Keen’s Targhee III Mid is another standout in the hiking boot market and shares similar intentions to the Moab 2. Like the Merrell, the Keen is affordably priced at $150, offers great out-of-the-box comfort, uses in-house waterproofing tech, and checks in at a reasonably light 2 pounds 2.8 ounces per pair. In parsing out the differences, the Moab 2 costs $15 less but provides more in the way of stability, although the mesh-heavy build isn’t as durable or long-lasting as the Targhee’s mostly leather construction. In the end, both are great options for everything from easy day hikes to moderate backpacking trips, but we give the slight nod to the Moab for its similar overall performance at a lower price point.
Our top-rated hiking boot this year is Salomon’s legendary X Ultra 4 Mid GTX, which has a very different feel than the Moab 2 Mid. More specifically, the X Ultra weighs less (1 lb. 14 oz.) and has a noticeably more agile, running shoe-like personality on the trail. We also love the excellent balance of comfort, protection, and stability, and the X Ultra’s outsole performs better over a wider variety of terrain, including sloppy and wet conditions typical of the Pacific Northwest. The Moab does win out in cushioning with a more well-padded build (especially underfoot), and it’s the cheaper option by a considerable $30. But we consider the Salomon to be the most well-rounded hiking boot currently on the market and worth the added investment for committed hikers and backpackers.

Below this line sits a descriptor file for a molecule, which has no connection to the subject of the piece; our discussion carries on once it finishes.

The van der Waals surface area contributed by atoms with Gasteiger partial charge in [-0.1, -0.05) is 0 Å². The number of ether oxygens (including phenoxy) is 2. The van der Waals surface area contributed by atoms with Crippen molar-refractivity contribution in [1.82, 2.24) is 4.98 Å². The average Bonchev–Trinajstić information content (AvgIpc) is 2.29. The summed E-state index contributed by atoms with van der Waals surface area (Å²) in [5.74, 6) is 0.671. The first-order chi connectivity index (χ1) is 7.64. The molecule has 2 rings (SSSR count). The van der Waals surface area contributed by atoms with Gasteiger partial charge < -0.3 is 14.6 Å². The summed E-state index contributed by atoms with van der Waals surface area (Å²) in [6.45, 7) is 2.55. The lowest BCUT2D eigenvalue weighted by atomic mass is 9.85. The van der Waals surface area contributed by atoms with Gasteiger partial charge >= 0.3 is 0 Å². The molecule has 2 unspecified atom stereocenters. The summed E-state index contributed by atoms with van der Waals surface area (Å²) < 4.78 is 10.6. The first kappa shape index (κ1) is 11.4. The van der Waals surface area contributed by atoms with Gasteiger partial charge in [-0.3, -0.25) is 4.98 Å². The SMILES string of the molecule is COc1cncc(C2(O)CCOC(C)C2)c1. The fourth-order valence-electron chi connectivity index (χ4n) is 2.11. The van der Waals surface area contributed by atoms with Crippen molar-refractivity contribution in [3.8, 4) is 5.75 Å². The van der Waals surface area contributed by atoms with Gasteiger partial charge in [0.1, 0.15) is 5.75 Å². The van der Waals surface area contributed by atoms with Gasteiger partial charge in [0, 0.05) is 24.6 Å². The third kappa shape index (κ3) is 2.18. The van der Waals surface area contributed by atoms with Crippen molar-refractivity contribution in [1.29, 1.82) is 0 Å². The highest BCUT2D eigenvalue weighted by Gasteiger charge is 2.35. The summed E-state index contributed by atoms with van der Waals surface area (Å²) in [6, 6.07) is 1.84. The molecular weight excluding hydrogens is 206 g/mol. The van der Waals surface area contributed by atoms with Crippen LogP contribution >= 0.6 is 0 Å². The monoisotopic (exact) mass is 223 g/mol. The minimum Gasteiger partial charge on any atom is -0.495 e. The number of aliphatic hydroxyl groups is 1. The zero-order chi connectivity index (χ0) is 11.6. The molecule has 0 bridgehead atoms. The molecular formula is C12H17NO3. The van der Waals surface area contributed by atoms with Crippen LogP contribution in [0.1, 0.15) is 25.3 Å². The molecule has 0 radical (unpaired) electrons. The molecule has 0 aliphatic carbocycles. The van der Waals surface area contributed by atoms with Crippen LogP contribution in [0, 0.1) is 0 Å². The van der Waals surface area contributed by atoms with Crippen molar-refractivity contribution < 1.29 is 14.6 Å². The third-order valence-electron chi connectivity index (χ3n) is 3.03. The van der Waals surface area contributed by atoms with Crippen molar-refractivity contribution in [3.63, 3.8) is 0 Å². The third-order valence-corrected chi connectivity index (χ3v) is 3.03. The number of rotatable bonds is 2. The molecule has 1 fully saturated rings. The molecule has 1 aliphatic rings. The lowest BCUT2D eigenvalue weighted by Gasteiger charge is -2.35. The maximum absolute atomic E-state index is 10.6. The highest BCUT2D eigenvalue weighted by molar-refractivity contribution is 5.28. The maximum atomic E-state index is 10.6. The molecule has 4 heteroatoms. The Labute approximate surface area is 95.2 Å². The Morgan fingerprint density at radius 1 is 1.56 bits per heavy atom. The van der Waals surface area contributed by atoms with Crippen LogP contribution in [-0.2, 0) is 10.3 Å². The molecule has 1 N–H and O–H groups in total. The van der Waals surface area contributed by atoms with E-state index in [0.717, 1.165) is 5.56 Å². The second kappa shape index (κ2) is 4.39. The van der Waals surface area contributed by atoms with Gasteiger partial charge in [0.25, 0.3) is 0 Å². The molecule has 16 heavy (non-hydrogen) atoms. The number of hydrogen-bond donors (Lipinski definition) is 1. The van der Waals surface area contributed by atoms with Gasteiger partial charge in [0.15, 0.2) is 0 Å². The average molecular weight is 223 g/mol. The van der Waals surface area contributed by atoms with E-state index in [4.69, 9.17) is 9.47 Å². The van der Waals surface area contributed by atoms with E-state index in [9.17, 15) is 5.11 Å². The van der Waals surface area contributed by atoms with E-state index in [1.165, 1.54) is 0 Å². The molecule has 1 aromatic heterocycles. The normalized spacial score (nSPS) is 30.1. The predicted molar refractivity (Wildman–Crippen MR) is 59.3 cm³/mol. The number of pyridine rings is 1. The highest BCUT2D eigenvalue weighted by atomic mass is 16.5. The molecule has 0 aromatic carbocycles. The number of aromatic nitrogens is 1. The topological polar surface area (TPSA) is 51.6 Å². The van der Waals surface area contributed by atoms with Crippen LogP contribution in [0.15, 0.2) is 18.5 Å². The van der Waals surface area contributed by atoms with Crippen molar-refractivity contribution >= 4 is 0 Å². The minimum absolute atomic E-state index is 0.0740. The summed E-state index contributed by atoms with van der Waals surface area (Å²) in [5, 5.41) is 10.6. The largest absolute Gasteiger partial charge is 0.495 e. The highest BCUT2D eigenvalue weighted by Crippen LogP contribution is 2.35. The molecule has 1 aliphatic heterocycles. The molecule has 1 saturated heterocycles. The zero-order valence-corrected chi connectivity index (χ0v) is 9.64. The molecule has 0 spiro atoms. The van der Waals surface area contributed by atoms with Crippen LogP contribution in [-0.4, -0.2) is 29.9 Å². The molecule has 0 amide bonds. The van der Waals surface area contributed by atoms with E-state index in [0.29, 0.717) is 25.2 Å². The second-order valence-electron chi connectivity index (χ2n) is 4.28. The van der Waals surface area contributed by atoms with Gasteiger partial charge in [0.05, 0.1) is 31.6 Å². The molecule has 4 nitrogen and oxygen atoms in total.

Next up is a new addition to the market: REI Co-op’s budget-friendly Flash. At $130, the Flash is one of only a few hiking boot designs that can compete with the Moab in price. It’s also the lighter option by around 2 ounces per pair, has a more aggressive outsole, and its knit upper is a nice touch for flexibility and overall comfort. That said, the REI is the less proven design and has a long way to go in matching the track record of the Moab, and the fit is known to be pretty finicky (it’s best to try the Flash on before buying if possible). Given that the Merrell only costs $5 more and has been around for years, we think it’s the more dependable and reliable option.
Last but not least is La Sportiva’s Pyramid GTX, which is the most premium option of the bunch. Right off the bat, we’ll note that the Pyramid is a considerable investment at $189, but it’s an upgrade from the Moab is most ways, including noticeably better stability, traction, breathability, and toughness. The Pyramid is also lighter at 2 pounds 1.6 ounces but punches well above its weight in terms of performance. The only notable drawback is that the Pyramid runs narrow, which can be a problem for some (there are no wide sizes available). But if it fits, we think the Pyramid is far and away the more capable boot for those that plan to backpack more than they hike or add off-trail adventures into the mix.